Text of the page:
The independent researcher Maxim Rupp reported an unpatchable flaw in the ICS Environmental Systems Corporation (ESC) 8832 Data Controller.
Vulnerable SCADA and industrial control systems represent the entry point in critical infrastructure for hacking attacks. In many cases, patch management of these systems is very complex and in some specific scenarios known flaws could not be fixed for various technical reasons.
Recently and ‘unpatchable’ vulnerabilities have been discovered in an industrial control system (ICS) used in many power plants. The bad news is that the flaw has been publicly disclosed and the exploit code has been already released.
The flaw could be exploited remotely and allow attackers to gain control of the target network, due to the risk related the exploitation the US Computer Emergency Response Team is planning to release a specific alert.
The security researcher Maxim Rupp reported a flaw in the Environmental Systems Corporation 8832 data controller for versions 3.02 and older, it has been coded as CVE-2016-4502 and ranked as a high-severity vulnerability due to the impact on the targeted infrastructure.
“Independent researcher Maxim Rupp has identified data controller vulnerabilities in the Environmental Systems Corporation (ESC) 8832 Data Controller. ESC acknowledged that Balazs Makany reported these vulnerabilities on February 18, 2015. ESC has stated the ESC 8832 Data Controller has no available code space to make any additional security patches; so, a firmware update is not possible.” reads the notice issued by the US-CERT. “ESC has released an advisory that identifies compensating controls to reduce risk of exploitation of the reported vulnerabilities.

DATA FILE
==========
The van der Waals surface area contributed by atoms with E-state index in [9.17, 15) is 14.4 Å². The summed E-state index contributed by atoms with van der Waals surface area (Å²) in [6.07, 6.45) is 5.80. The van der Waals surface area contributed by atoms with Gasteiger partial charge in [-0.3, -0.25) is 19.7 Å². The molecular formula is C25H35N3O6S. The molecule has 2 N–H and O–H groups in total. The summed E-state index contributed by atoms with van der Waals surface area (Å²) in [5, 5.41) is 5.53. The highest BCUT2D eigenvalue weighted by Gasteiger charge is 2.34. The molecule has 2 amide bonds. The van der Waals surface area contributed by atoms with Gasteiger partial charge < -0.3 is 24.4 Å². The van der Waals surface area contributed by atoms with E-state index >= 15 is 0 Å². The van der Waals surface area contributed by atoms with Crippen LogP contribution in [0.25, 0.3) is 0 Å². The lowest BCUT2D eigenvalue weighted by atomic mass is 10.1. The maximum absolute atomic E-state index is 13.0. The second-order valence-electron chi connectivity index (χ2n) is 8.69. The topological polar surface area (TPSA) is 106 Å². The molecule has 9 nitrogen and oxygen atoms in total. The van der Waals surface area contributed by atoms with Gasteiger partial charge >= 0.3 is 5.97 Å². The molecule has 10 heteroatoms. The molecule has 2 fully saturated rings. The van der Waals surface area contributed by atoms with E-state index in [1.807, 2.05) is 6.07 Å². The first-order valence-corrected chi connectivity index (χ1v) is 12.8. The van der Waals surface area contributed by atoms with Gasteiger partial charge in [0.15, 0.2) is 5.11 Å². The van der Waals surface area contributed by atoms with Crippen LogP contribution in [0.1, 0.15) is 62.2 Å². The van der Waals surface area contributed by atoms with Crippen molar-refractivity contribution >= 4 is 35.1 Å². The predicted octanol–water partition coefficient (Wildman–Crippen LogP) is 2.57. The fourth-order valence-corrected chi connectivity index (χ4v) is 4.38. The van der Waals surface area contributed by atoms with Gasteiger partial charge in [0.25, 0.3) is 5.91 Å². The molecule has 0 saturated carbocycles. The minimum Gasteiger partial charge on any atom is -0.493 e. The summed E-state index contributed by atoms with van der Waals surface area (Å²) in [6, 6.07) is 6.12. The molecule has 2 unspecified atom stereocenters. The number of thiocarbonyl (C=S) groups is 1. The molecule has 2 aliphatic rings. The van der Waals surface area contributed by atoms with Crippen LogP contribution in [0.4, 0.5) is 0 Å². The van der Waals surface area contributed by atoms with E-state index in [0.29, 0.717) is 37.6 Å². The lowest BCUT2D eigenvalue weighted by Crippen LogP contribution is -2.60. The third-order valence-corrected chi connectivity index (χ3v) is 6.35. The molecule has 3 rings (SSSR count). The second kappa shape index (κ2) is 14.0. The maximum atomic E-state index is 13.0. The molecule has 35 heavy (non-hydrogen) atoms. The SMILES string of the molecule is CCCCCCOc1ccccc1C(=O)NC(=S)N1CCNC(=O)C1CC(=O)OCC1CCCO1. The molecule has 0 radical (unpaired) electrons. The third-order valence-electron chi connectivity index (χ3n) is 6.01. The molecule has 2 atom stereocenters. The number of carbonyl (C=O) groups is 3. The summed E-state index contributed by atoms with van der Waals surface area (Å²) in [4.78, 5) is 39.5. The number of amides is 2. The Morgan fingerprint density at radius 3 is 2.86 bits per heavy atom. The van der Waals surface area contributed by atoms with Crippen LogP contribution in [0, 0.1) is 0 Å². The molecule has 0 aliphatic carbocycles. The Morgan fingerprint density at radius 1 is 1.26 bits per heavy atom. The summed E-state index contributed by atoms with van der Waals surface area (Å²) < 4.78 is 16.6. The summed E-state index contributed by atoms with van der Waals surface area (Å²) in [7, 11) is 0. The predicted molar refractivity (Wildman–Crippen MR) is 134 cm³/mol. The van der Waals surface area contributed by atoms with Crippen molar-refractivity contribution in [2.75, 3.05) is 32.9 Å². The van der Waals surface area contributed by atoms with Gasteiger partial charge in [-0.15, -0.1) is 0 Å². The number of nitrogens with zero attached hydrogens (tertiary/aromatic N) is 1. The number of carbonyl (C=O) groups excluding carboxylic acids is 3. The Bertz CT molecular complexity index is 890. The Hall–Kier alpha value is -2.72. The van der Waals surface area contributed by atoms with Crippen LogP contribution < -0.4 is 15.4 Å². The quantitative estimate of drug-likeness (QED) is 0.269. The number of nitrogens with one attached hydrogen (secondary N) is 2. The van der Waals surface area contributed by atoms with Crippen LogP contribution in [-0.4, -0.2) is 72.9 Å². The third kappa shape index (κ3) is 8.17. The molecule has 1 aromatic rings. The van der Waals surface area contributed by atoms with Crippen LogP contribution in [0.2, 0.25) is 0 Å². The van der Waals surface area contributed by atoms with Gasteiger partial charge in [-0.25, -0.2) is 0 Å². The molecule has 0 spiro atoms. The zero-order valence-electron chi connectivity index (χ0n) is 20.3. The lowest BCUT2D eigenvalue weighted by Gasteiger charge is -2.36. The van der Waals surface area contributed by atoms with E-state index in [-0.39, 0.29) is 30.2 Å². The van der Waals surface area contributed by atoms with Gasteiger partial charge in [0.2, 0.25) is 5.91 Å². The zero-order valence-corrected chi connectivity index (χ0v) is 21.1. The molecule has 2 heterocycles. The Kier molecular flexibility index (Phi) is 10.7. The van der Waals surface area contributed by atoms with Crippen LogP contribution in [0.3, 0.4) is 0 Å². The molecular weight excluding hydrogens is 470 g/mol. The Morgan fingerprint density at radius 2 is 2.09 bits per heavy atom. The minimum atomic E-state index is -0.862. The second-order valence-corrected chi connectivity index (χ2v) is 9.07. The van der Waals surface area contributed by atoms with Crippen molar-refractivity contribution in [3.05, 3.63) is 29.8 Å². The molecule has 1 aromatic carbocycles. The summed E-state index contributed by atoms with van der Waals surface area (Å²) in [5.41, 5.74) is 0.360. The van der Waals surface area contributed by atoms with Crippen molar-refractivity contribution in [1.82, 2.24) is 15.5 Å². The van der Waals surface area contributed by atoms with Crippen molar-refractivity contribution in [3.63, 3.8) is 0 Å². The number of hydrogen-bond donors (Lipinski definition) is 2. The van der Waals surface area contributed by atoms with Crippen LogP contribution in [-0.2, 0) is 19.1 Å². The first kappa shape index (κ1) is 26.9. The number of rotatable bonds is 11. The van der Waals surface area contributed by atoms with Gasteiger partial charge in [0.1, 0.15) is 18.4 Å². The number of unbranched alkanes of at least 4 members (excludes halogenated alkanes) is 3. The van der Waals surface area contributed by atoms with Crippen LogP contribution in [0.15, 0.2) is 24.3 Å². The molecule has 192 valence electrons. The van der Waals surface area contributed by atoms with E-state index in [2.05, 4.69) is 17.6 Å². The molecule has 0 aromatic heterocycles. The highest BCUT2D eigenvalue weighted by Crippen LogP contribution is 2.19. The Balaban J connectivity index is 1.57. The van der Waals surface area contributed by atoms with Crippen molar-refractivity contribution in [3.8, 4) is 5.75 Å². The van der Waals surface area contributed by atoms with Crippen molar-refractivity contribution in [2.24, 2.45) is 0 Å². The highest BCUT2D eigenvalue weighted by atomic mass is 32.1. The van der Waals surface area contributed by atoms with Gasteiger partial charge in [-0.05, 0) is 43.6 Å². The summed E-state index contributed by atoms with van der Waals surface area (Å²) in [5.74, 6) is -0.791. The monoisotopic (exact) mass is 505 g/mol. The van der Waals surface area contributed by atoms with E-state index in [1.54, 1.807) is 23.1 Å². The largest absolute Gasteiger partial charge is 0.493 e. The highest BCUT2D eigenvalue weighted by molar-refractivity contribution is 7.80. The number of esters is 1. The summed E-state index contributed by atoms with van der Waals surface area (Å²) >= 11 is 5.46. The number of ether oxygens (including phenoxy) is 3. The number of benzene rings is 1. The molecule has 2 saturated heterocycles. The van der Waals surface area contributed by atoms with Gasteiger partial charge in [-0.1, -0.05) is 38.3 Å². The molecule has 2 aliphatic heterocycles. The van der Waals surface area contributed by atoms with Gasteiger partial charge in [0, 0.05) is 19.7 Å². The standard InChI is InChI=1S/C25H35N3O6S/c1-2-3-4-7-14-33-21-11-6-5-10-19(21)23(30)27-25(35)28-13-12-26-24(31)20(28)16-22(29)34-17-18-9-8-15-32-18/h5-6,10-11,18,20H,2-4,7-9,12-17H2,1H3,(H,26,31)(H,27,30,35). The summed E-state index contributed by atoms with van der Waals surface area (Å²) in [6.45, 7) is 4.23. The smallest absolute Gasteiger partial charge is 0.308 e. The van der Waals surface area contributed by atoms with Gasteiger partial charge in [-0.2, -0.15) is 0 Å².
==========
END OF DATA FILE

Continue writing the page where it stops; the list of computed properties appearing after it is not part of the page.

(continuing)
The US-CERT is warning that an attacker with a low skill would be able to exploit these vulnerabilities as demonstrated in the PoC code published by Balazs Makany in the Exploit DataBase.
As explained in the advisory the flaw could not be fixed so organizations using the flawed devices need to substitute it or have to restrict remote access monitoring the attack surface.
Below the mitigation actions suggested by US-CERT:
“ESC’s recommendation for mitigation is to upgrade the device. Alternatively, block Port 80 with a firewall in front of the device. Another alternative is to educate operators and users to not use the web interface for device management, because there are other means to manage the device. A security advisory is available to ESC users on the ESC support web site (login required):”
If you appreciate my effort in spreading cyber security awareness, please vote for Security Affairs as best European Security Blog. Vote SecurityAffairs in every section it is reported. I’m one of the finalists and I want to demonstrate that the Security Affairs community a great reality.